While teachers sit on the committees, they are there mostly to offer guidance. When I visit, Jack Murphy, a former student who has returned to teach sciences, says little as the students debate the wording of questions that will seek out the views of applicants on the nature of evil, public service and the pitfalls of an elite education. The college president checks the final list of those admitted but otherwise confines himself to a gentle admonishment to students to select a diverse and challenging intake, not just those applicants who reflect their own ideas.

Giving the students such powers puts the lecturers in an odd position. "It was sometimes painful as an adult watching them make mistakes," said one former teacher. "For one thing, you have to live with the consequences. It's great, for example, that they all learn to cook, but it means you have to sit through some disgusting meals." Deep Springs is, understandably, a little suspicious of outsiders. Although it is far from secretive - it has a web site to advertise itself to potential applicants - the college has a reputation for being slightly cultish. "You know, it's not true we have to kill something to graduate," a student told me wearily, disabusing me of one of the many rumours about the place. They clearly expected to see themselves set yet again in a folksy picture of cowboys and tumbleweeds. They were insistent that life at Deep Springs was hard to explain because of the often contradictory forces at work; its intellectualism is balanced by manual labour, its isolation from the world by a tightly woven sense of community, its macho ranch ethos is offset by an environment of tolerance and humour. "Even my parents don't really know what life is like for me here," said Mihir Kshirsagar. "And everyone else back home thinks I go to an agricultural college."

The flip side of Deep Spring's high academic ranking is that it is regularly listed in the Princeton Review, a guide to American colleges, as "the worst party school in America". With its ascetic, driven routines it is certainly a far cry from, say, the big colleges in the southern states where students live for sports, beer and fraternities. It also comes high in rankings for "tolerance for gay students", "saving it for marriage", and "did not inhale". "I wasn't very sociable at high school," said Nathan Deuel, a student from Florida. "I don't think any of us were." One faculty member less charitably describes the students as "the sort of smart, unusual kids who were always being pushed into lockers".

Aware of the fact that they can come across as preternaturally serious for their years - their dinner conversation was larded with words like "paradigm" and "exegesis" - the students were keen to tell me that they do have a lighter side. They kept mentioning a favourite school tradition whereby on moonlit summer nights they slide naked down the sand dunes in a neighbouring valley. They have also more recently instituted a custom of nude spring-cleaning. Deep Springs has been accused, by former students and in college guides, of producing "misfits for life", a line several students repeated to me with some glee. I was also told that more than half of Deep Springs men never marry. Certainly, the school affects some deep transformations on the lives of young men. "The best aspect of the institution is that it allows an 18-year-old to be responsible and serious in a setting that is exotic enough for people to be able to remake themselves," said the ex-teacher. "It's no coincidence that Nietsche is such popular reading there. It's all about self-fashioning. They take things like that very seriously."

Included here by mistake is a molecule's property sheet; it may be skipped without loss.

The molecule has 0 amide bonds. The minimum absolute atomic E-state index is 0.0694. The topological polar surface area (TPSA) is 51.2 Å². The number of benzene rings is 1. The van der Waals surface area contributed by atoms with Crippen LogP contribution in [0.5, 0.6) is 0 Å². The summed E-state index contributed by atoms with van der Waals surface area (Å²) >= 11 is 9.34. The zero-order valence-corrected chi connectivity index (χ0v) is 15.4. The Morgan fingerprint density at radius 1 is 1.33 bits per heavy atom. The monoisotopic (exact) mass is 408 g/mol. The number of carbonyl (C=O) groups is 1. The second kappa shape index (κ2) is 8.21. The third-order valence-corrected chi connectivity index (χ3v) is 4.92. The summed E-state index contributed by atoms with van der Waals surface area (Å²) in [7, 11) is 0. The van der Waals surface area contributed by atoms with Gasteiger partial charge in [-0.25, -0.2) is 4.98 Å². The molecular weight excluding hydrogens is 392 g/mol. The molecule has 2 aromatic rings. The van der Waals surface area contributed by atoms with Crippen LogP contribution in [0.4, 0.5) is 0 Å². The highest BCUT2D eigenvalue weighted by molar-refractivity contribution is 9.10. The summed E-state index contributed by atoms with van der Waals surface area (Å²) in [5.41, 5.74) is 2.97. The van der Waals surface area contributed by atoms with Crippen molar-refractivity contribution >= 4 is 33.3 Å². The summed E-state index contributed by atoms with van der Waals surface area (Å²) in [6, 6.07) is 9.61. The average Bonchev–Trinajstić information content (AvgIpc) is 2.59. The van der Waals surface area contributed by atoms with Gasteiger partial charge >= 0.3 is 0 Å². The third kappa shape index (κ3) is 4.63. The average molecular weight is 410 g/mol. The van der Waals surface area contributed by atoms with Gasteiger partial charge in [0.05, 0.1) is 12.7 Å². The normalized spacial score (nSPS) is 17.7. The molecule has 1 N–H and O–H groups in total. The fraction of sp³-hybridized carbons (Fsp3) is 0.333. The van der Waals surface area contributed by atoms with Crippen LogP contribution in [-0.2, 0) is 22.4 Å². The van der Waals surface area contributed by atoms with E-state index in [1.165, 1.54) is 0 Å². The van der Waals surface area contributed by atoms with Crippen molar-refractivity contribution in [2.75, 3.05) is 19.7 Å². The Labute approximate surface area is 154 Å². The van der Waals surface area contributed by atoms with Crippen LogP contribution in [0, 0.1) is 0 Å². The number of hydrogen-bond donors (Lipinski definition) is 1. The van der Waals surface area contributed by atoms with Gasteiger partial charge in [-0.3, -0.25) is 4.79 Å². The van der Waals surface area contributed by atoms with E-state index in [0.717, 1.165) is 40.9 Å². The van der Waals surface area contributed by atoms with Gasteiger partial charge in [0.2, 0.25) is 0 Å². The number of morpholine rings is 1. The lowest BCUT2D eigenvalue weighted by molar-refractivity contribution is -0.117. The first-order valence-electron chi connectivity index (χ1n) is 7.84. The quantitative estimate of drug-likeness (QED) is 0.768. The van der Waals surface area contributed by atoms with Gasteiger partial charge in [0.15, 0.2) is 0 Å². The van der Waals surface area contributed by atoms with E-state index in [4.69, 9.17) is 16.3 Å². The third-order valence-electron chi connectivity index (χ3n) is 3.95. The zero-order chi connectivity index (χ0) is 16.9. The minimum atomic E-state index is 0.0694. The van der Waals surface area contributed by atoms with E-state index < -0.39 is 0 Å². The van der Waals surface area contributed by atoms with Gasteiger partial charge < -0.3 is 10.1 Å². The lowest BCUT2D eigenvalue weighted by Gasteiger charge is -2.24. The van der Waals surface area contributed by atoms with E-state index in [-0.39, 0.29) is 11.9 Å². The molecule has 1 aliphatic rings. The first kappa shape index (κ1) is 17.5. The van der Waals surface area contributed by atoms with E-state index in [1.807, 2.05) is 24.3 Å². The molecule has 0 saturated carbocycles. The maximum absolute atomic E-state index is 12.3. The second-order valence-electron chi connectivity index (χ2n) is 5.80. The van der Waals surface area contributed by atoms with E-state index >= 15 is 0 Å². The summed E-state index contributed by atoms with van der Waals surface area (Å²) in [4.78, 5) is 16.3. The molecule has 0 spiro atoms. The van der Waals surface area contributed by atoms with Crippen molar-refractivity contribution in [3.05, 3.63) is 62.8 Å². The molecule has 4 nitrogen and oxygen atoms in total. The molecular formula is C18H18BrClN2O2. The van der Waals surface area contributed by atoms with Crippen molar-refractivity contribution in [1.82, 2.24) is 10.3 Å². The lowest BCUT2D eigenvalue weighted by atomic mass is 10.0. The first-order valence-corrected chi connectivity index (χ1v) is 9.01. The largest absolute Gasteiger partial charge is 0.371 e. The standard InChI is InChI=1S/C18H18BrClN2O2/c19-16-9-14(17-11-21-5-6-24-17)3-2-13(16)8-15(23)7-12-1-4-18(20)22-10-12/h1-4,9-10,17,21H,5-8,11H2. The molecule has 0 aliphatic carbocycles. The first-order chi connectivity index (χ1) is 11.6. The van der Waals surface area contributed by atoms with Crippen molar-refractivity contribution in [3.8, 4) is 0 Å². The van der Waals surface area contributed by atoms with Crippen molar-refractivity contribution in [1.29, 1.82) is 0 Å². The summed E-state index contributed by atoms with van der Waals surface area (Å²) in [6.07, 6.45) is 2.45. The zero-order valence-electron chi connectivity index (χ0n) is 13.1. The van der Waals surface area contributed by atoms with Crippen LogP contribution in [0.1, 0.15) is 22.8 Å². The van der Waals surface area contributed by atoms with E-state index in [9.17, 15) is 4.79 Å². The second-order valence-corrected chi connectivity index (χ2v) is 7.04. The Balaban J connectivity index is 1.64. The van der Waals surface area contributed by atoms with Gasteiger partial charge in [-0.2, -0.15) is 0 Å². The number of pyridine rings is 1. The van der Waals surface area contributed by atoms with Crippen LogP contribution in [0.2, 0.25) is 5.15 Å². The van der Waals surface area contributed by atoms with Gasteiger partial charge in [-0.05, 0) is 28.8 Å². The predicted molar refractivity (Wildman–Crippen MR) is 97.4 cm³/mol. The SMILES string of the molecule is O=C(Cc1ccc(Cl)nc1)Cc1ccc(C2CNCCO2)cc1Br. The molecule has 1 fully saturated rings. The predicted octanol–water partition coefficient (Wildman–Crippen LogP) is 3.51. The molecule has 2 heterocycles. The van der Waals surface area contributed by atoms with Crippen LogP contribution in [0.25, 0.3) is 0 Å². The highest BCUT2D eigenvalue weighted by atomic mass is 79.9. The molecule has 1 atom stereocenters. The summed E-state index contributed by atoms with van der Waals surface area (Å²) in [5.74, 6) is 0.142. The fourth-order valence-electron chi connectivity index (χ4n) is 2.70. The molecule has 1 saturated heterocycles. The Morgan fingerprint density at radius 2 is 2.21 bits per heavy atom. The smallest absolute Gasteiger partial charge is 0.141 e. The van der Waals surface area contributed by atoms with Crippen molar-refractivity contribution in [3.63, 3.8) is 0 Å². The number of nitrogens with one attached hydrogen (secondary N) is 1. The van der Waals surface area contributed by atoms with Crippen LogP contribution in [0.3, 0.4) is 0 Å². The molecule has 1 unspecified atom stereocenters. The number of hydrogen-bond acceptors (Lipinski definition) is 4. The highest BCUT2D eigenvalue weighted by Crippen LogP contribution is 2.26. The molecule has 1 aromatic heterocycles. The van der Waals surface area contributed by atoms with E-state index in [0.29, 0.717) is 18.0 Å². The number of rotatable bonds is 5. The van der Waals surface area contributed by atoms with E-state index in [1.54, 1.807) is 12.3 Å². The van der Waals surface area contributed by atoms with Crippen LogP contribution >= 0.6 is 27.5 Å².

Such intense times, though, surely risk disappointment for the students - that all this fervour will fall flat, or that, after their brief moment in the sun, they may never have it so good again when they go off to one of the larger colleges to complete their degrees. It is interesting to note that, while LL Nunn may have wanted to train pioneers, engineers and entrepreneurs, Deep Springs students are now more likely to end up as college professors. There is a smattering of congressmen and public servants among the alumni, but more than half of the 650 former students have doctorates, not in itself usually seen as a mark of great leadership.

"The emphasis has moved too far over towards the academic side," complained Casey Sanchez, the only Hispanic student at the college, who said he would like to see a greater emphasis on the founder's social aims. Amid the relentless self-examination at Deep Springs, there seems to be a nagging sense that Nunn's romantic view of how to encourage leadership and public service may be hopelessly anachronistic. Perhaps the best summary of Deep Springs today comes not from Nunn's distinctly 19th-century utopianism but from a student essay in the college prospectus: "There is no final philosophy connected with Deep Springs; only that you find your own."

Next report: Why Chris Moon keeps on running

mailto: Etcetera
etcetera | A-Z/Help | Search | Classified | Electronic Telegraph

Arts & Books | Connected | Expo | Fashion | Food & Drink | HomeFront
Horoscopes | Lingua Franca | Motoring | Obituaries | Opinion | Science | Travel

© Copyright Telegraph Group Limited 1997. Terms & Conditions of reading.

Information about Telegraph Group Limited and Electronic Telegraph.

"Electronic Telegraph" and "The Daily Telegraph" are trademarks of Telegraph Group Limited. These marks may not be copied or used without permission. Information for webmasters linking to Electronic Telegraph.

Email Electronic Telegraph.